I mean… is it really so crazy to imagine that after 2000+ hours playing the same class/spec that a person might just possibly want to try something different? And, you know, not have to spend the exact same (or similar) amount of hours getting that different experience to the same content you wanted to spice up in the first place? I wanted to experience a different endgame when I rolled my alts, not a different leveling/gearing experience.

Does he really think Blizzard wouldn’t bank $1 million overnight by offering paid class changes?

It just boggles my mind. One of your stated goals is to make each class and spec feel unique, and then you become baffled that people want to play more than one. I don’t get it. Is this a joke?

Cheesing Alts

Guild wars 2 is remarkably unfriendly to guilds. The fundamental component of such a collaboration, in my opinion, is the guild bank… something that is sequestered behind a 2500 Influence timewall. After a week and a half, my small guild of WoW expats have just gotten halfway there.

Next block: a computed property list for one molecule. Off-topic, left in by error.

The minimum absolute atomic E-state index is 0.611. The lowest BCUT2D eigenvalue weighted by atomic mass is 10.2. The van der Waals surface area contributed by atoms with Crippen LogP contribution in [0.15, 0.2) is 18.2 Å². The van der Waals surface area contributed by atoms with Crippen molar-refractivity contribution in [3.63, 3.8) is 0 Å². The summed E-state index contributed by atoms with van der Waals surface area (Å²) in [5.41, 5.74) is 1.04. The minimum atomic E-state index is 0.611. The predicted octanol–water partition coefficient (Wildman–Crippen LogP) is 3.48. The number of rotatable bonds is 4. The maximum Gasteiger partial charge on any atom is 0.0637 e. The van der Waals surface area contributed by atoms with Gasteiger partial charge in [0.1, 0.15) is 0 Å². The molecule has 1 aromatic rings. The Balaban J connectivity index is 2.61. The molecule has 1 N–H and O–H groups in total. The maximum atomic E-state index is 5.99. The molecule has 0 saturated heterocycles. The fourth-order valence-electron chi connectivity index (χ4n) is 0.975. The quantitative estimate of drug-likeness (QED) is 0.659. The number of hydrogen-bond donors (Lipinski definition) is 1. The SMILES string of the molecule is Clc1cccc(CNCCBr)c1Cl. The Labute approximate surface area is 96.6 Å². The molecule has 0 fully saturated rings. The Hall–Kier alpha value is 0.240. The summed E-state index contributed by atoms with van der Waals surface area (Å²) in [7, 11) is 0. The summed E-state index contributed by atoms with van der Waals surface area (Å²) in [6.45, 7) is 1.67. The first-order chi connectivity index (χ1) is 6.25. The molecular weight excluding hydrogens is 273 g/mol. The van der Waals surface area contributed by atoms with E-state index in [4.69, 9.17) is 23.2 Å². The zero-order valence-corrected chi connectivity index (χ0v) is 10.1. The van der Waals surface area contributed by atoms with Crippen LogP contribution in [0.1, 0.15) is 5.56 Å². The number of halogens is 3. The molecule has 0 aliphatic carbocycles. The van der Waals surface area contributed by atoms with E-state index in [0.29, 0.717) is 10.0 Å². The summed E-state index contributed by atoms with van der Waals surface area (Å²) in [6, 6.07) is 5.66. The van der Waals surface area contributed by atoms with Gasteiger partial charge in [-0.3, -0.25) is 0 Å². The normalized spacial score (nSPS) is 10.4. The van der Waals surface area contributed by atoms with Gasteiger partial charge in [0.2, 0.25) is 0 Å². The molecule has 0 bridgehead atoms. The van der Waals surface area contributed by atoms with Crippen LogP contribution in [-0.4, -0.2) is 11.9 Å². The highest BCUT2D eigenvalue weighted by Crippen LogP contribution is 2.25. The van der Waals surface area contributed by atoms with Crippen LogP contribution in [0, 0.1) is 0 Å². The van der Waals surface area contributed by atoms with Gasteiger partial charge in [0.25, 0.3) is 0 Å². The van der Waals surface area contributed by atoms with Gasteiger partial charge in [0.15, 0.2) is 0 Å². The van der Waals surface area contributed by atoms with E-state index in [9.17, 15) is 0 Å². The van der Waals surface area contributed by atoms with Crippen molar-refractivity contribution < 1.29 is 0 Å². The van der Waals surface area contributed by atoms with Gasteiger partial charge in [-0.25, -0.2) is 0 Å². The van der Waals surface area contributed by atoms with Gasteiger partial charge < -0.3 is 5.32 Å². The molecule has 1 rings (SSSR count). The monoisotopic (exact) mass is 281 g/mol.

But I get it, I get it. Can’t expect ArenaNet to sell $7.50 bank extensions if just anyone could create a guild and get 50-slots “for free,” small guilds be damned.

The good news for smaller guilds is that you can cheese the Influence system a bit with alts. A guild generally gets 10 Influence for each member that logs in each day. Each of your alts counts as a unique member. Ergo, if you log onto all five characters every day, your guild should get 50 Influence points during the “Attendance Checks.” You do not even have to do anything on that alt; just log on, and then go back to the character selection screen. Done.¹